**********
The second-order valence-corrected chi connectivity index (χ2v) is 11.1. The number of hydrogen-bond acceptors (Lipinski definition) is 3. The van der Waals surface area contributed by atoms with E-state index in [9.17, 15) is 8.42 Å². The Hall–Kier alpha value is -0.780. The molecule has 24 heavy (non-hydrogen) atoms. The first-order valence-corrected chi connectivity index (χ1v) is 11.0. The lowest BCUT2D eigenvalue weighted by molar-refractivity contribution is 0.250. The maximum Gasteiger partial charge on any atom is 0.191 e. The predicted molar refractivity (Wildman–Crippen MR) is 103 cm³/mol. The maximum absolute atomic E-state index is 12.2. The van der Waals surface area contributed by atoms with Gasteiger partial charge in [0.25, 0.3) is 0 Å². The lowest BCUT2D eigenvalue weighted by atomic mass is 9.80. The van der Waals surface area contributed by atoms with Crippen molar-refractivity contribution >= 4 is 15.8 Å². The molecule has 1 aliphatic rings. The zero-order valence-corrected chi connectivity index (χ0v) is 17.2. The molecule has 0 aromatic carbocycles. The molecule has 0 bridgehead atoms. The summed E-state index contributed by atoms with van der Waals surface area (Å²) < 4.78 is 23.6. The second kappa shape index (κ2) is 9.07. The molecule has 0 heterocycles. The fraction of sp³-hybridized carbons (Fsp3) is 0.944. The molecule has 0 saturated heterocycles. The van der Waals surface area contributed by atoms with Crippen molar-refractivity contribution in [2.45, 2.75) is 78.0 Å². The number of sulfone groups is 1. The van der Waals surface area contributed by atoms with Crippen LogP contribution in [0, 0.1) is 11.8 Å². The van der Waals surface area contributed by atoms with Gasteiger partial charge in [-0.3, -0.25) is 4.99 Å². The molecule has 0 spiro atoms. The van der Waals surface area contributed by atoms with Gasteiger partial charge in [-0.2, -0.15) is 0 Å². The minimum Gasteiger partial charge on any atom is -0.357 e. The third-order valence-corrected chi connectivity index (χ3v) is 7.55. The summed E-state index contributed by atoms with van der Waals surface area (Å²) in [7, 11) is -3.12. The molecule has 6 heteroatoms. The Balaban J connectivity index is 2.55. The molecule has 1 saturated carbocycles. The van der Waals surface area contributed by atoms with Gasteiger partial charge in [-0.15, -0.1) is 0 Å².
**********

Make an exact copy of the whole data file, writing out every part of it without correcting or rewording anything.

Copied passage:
The second-order valence-corrected chi connectivity index (χ2v) is 11.1. The number of hydrogen-bond acceptors (Lipinski definition) is 3. The van der Waals surface area contributed by atoms with E-state index in [9.17, 15) is 8.42 Å². The Hall–Kier alpha value is -0.780. The molecule has 24 heavy (non-hydrogen) atoms. The first-order valence-corrected chi connectivity index (χ1v) is 11.0. The lowest BCUT2D eigenvalue weighted by molar-refractivity contribution is 0.250. The maximum Gasteiger partial charge on any atom is 0.191 e. The predicted molar refractivity (Wildman–Crippen MR) is 103 cm³/mol. The maximum absolute atomic E-state index is 12.2. The van der Waals surface area contributed by atoms with Gasteiger partial charge in [0.25, 0.3) is 0 Å². The lowest BCUT2D eigenvalue weighted by atomic mass is 9.80. The van der Waals surface area contributed by atoms with Crippen molar-refractivity contribution >= 4 is 15.8 Å². The molecule has 1 aliphatic rings. The zero-order valence-corrected chi connectivity index (χ0v) is 17.2. The molecule has 0 aromatic carbocycles. The molecule has 0 bridgehead atoms. The summed E-state index contributed by atoms with van der Waals surface area (Å²) < 4.78 is 23.6. The second kappa shape index (κ2) is 9.07. The molecule has 0 heterocycles. The fraction of sp³-hybridized carbons (Fsp3) is 0.944. The molecule has 0 saturated heterocycles. The van der Waals surface area contributed by atoms with Crippen molar-refractivity contribution in [2.45, 2.75) is 78.0 Å². The number of sulfone groups is 1. The van der Waals surface area contributed by atoms with Crippen LogP contribution in [0, 0.1) is 11.8 Å². The van der Waals surface area contributed by atoms with Gasteiger partial charge in [-0.3, -0.25) is 4.99 Å². The molecule has 0 spiro atoms. The van der Waals surface area contributed by atoms with Gasteiger partial charge in [-0.2, -0.15) is 0 Å². The minimum Gasteiger partial charge on any atom is -0.357 e. The third-order valence-corrected chi connectivity index (χ3v) is 7.55. The summed E-state index contributed by atoms with van der Waals surface area (Å²) in [7, 11) is -3.12. The molecule has 6 heteroatoms. The Balaban J connectivity index is 2.55. The molecule has 1 saturated carbocycles. The van der Waals surface area contributed by atoms with Gasteiger partial charge in [-0.15, -0.1) is 0 Å².